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Russia Says Oil Products Are Included In Its 300,000-Bpd Export Cut Pledge

Russia’s commitment to reduce its oil exports by 300,000 barrels per day (bpd) includes oil products, Russian Deputy Prime Minister Alexander Novak said on Thursday in remarks that sowed further confusion about how much oil supply Russia is really withholding from the market.

Russia has pledged to reduce its oil exports by 300,000 bpd until the end of 2023, in a show of solidarity with its OPEC+ partner Saudi Arabia, which is voluntarily reducing its oil production by 1 million bpd until 2023.

While the Saudis essentially stick to their promises, Russia appears to be looking for excuses for the fact that it hasn’t delivered on the pledged export cuts.

Months ago, when Russia first announced a 500,000-bpd cut – later lowered to a 300,000-bpd reduction – analysts expressed doubts about Russia’s actual supply cut, due to the opaque nature of Russian oil trade and the lack of data from Moscow, which has stopped reporting volumes after the invasion of Ukraine.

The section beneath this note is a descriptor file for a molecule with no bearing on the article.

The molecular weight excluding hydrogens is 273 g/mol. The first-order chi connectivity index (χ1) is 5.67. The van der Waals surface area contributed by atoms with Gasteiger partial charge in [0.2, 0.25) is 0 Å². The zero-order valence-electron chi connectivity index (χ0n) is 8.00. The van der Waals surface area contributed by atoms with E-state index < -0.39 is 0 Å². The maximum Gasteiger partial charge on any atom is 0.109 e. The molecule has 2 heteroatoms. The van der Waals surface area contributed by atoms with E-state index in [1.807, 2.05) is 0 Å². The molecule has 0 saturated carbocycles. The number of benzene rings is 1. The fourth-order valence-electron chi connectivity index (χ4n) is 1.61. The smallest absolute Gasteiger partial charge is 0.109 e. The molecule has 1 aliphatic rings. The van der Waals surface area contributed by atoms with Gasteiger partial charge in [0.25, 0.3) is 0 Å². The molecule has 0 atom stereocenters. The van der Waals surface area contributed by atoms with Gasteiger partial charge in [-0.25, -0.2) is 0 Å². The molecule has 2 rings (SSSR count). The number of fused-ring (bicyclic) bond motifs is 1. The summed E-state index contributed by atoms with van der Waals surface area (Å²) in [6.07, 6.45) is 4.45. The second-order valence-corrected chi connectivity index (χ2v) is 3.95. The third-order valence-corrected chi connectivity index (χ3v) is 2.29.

Today, Novak said, as carried by Russian news agency TASS, “When we talk about the oil market, about production, oil is extracted and supplied to markets and for processing, everything is considered together."

“The final product takes into account the production volumes that are produced,” Novak added.

In September, Russia’s total crude and petroleum product exports rose by 460,000 bpd to 7.6 million bpd, with crude oil accounting for 250,000 bpd of the increase, the International Energy Agency (IEA) said in its monthly report published on Thursday.

As a result of higher export volumes and narrower discounts of the key Russian crude grades to international benchmarks, Russia’s oil export revenues surged in September to the highest level since July 2022, the IEA has estimated. 


Russian oil export revenues jumped by $1.8 billion to $18.8 billion in September 2023—the highest level since July last year. The weighted average crude export price rose by $8 per barrel to $81.80 a barrel of Russian crude, narrowing the discount to North Sea Dated to $12.20 a barrel, its lowest since March 2022, per the IEA.

By Charles Kennedy for Oilprice.com

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